The problem is that Nguyen Van Vinh’s collaborationist politics with the French during the colonial period have largely condemned him to a historiographical purgatory. To this day, we know surprisingly little about this man—or why so many young intellectuals of the 1930s would have taken the time to notice Nguyen Van Vinh’s passing.

This paper is an attempt to rescue this remarkable man and his work from historical oblivion and to analyze his literary and journalistic contributions in terms of the wider ‘cultural revolution’ of which he was an early player. Politics counted in his life, as this paper will show. However, by factoring in the culture side of Nguyen Van Vinh’s work, this contribution will provide a larger reflection on the question of colonial modernity, how it was brokered at the local level, and in surprisingly diverse and original ways by Vinh.

The Development of Sports in Colonial Vietnam: A Modern Rediscovery of the Body and the Affirmation of National Strength (1918–1940)

Agathe Larcher-Goscha, Université de Paris VII

This paper examines the unprecedented development of sports that occurred in colonial Vietnam following World War I. It was marked by the creation of specialized sports schools, by the spread of gymnastic courses in the Franco-Vietnamese curriculum, by an increase of athletic facilities in colonial towns, and via the keen interest the French and Vietnamese press showed for sports, athletes and champions.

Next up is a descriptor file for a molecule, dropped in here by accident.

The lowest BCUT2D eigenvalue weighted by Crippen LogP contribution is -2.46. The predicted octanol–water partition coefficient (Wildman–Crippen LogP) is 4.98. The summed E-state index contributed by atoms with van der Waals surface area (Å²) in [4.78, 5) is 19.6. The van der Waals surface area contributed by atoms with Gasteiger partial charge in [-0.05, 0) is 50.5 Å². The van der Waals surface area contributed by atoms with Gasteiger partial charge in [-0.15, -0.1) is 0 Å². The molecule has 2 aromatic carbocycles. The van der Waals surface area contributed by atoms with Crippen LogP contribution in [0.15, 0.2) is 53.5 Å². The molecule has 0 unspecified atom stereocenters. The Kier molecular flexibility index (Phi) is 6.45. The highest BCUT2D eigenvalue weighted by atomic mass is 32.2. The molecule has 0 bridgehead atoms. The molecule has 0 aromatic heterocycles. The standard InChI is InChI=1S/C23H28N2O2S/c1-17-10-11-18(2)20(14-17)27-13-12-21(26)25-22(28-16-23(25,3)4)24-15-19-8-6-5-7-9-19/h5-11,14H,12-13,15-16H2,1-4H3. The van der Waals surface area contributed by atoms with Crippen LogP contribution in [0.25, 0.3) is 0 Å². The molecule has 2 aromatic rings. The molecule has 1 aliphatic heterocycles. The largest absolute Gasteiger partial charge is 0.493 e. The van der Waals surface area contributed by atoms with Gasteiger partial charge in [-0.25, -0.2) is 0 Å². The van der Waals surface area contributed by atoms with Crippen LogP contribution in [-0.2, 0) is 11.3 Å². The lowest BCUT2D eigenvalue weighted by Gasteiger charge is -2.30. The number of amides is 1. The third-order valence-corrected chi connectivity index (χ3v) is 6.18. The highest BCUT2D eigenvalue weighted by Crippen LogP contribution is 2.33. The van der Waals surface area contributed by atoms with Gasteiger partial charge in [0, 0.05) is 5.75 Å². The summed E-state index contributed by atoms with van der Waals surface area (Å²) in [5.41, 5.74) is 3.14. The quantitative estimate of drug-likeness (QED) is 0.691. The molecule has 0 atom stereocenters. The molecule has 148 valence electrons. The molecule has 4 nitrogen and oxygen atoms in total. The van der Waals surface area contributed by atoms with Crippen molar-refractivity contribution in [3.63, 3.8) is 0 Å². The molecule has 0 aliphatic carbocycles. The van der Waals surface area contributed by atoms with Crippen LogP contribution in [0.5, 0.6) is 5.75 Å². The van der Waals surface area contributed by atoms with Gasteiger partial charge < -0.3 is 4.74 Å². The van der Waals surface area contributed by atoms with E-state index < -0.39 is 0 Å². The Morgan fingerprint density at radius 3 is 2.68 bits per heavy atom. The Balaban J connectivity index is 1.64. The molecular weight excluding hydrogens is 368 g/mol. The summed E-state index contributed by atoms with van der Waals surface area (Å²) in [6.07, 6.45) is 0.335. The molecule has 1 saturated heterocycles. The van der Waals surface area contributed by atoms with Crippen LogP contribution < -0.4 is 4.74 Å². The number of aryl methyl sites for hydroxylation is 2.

The sporting practices introduced by colonialism had no equivalent in traditional Vietnamese culture, whose Confucian morality had given more importance to intellectual exercises than to physical ones. The popular development of sports reflects how colonialism could generate deeper changes in Vietnamese mentalities.

Colonial modernity, as manifested by the development of sports, will be analyzed from four angles. Part one examines how the development of sports in Vietnam introduced new conceptions of the Body, of the Self, and of the place of Vietnamese women in society. The second section considers why French authorities favored the spread of sports as a way of promoting modern hygienic care and Western ideas of health. Part three turns to how the introduction of sports to Vietnam was also designed by the French to promote new Franco-Vietnamese relations as part of a colonial dream of "Franco-Vietnamese Collaboration." In the final section, we turn to the close relationship between sports and nationalism. We examine the construction of a Vietnamese nationalist discourse on the idea of Strength, one, which was opposed with increasing success to the colonial one that had long focussed on the weakness of Vietnamese force and patriotism. In short, sports were one of the arenas where modernity, nationalism and colonialism worked themselves out in complex, though fascinating ways.